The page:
As I'm typing this, the full weekend of Sidewalk is still in my head sinking in. It was an amazing festival, probably the best in years and that's due to the amazing staff, volunteers and films that we all enjoyed.
There was over 200 films that played over the three day weekend festival and I managed to watch nine great films, so making my top five was very difficult. However, I highly suggest these when they are available, either on demand, theaters or randomly in your Netflix scrolling at midnight when you can't sleep.
1. Other People
Wow. That's the only word I can come up with to describe this film.
I was not expecting to be hit so hard and you are hit, smack at the beginning.
Other People tackles themes of grief & homosexuality in an interesting way - not wanting to explain things so black & white.
The comedy adds levity and the emotional moments mostly land as first-time director Chris Kelly succeeds in telling a story that's clearly very personal to him. Jesse Plemons has always impressed me and does a nice job as a lead here. Molly Shannon, on the other hand is excellent, and gives one of her most well-rounded performances to date.
J. J. Totah steals the movie with his dance for his father's birthday. J. J. plays a confident gay teen brother of a friend of David's who is absolutely f'ing adorable.
Again, Molly Shannon was remarkable, supported by such a strong cast, including Bradley Whitford and the amazing June Squibb who made me feel like I was watching real life, not a fictional story. Five stars all around. Watch out for this one in the upcoming award season.
Now excuse me, I'm going to call my mom and give someone a hug.
2. The Love Witch
The Love Witch is an amazing feature, shot and edited on 35mm, that displays Anna Biller's floor dropping talents. Her obsessive attention to 70s period detail is incredible, as well as her fluency in the visual language of films of that era: if you have watched almost any given moment of the film and didn't know any better, you would absolutely believe it was made in the early 70s. This time, Biller has set the film in present day, using the idealized world of graphic wallpaper, lavish paintings, music and gorgeous costumes (which I believe she made all herself) as a way of showing how Elaine sees the world. It also happens to be a hell of a lot of fun. It's a giallo-like technicolor tale of neurosis and love that Mario Bava or Dario Argento would appreciate.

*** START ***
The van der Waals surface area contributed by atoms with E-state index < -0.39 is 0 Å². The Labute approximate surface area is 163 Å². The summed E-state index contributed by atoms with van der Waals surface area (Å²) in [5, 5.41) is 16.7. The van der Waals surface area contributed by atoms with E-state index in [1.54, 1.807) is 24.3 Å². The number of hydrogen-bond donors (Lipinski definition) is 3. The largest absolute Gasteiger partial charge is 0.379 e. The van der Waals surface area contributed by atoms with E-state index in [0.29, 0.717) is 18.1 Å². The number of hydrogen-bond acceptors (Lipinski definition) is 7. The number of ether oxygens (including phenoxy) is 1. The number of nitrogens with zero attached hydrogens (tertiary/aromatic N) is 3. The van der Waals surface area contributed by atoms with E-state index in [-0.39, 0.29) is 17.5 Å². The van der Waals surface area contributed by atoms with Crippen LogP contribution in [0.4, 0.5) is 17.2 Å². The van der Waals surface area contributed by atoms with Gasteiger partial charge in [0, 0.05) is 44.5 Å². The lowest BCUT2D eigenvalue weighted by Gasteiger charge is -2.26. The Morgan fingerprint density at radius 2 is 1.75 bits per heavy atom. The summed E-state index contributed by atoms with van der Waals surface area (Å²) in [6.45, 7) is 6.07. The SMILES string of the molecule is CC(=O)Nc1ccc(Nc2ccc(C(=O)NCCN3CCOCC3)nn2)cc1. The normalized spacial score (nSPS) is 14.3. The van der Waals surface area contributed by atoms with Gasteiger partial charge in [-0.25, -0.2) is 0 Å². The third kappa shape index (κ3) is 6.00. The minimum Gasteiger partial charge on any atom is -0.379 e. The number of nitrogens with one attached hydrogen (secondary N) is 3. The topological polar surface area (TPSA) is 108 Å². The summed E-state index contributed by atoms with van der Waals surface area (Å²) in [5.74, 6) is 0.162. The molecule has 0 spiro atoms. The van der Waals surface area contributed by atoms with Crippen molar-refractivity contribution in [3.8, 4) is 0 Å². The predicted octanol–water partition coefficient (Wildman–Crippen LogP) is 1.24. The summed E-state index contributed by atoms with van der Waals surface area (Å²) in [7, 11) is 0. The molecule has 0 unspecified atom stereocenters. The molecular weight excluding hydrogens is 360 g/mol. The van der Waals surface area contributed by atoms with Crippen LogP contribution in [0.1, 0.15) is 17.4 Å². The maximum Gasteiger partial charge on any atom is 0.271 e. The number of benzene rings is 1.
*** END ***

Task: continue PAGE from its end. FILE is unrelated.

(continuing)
Now, I want to go buy some teal eyeshadow.
3. Swiss Army Man
I'm kinda at a loss for what to write about Swiss Army Man.
This film is first and foremost a visionary piece of filmmaking. Yes, it's about farts and other dead body humor, but while this may seem like a daunting and awkward focus for a feature-length movie, it all works together. By the second act you'll begin to enjoy the obscurity, and by the third, you'll be on the edge of tears.
The journey of Hank and Manny through the lost forest is one that dives into the heart of what makes us human. It uses the power of fart jokes and deep conversations about masturbation to display the fears and joys inherent in a human life, and how we must find reasons to keep living, no matter how hopeless the world or your life may seem. I am in such awe of both Daniels and can not wait to see what they come up with next.
Swiss Army Man is a one-of-a-kind experience that should be required viewing for anyone who dares to call themselves human. Embrace your farts, love your friends, and masturbate, because it makes you happy.
Oh, and if you don't know Jurassic Park, you don't know shit.
4. Holy Hell
As I was viewing this movie I tweeted that this movie was by far the scariest film the entire weekend. Not because it was a gory horror movie, because it was a real documentary of a West Hollywood cult formed by a strange teacher in the 1980s that eventually just exploded on itself.
If you've ever wondered how a person ends up in a cult, or ever wondered why they would stay and if you've ever wondered how the truth is revealed, this film says it all. Director Will Allen was a member of the Buddafield for over twenty years and he was the official filmmaker of the group that recorded over hundreds of hours depicting the life of the Buddafield and it's leader. This footage and the brave interviews with members who had left the group, offer a special view into a life that seems impossible to most anyone. These people are not fools; they are survivors and watching toward the third act, if you are human, you feel these people's pain and cry.
I also will NEVER think of "Rosemary's Baby" EVER again.
5. Little Sister
So many low-budget American indies are about twentysomethings who return to their childhood home in order to figure out what their life means and to achieve some great personal catharsis, but so few of them understand what home really means, or know how to find it. It's been over a decade since "Garden State" embraced that template for a new generation of filmmakers, yet Zach Clark and Melodie Sisk's weird and wonderful film is one of the few movies that has used it to tell a story that feels true to itself. It's just really nice and Addison Timlin is a dang star.
Being downtown in Birmingham's Theatre District, seeing great films in our out of this world venues of the Lyric and Alabama Theatre was truly a gift. It has been an inspiring weekend and I hope to be more involved for next years in helping bringing more great indie films to my hometown of the Magic City.
I’m a girl that likes the pork, eggs, homemade soups..vintage books and children’s books, artists who love what they do, writers/bloggers who inspire me, and good food and music with fabulous people to share it with.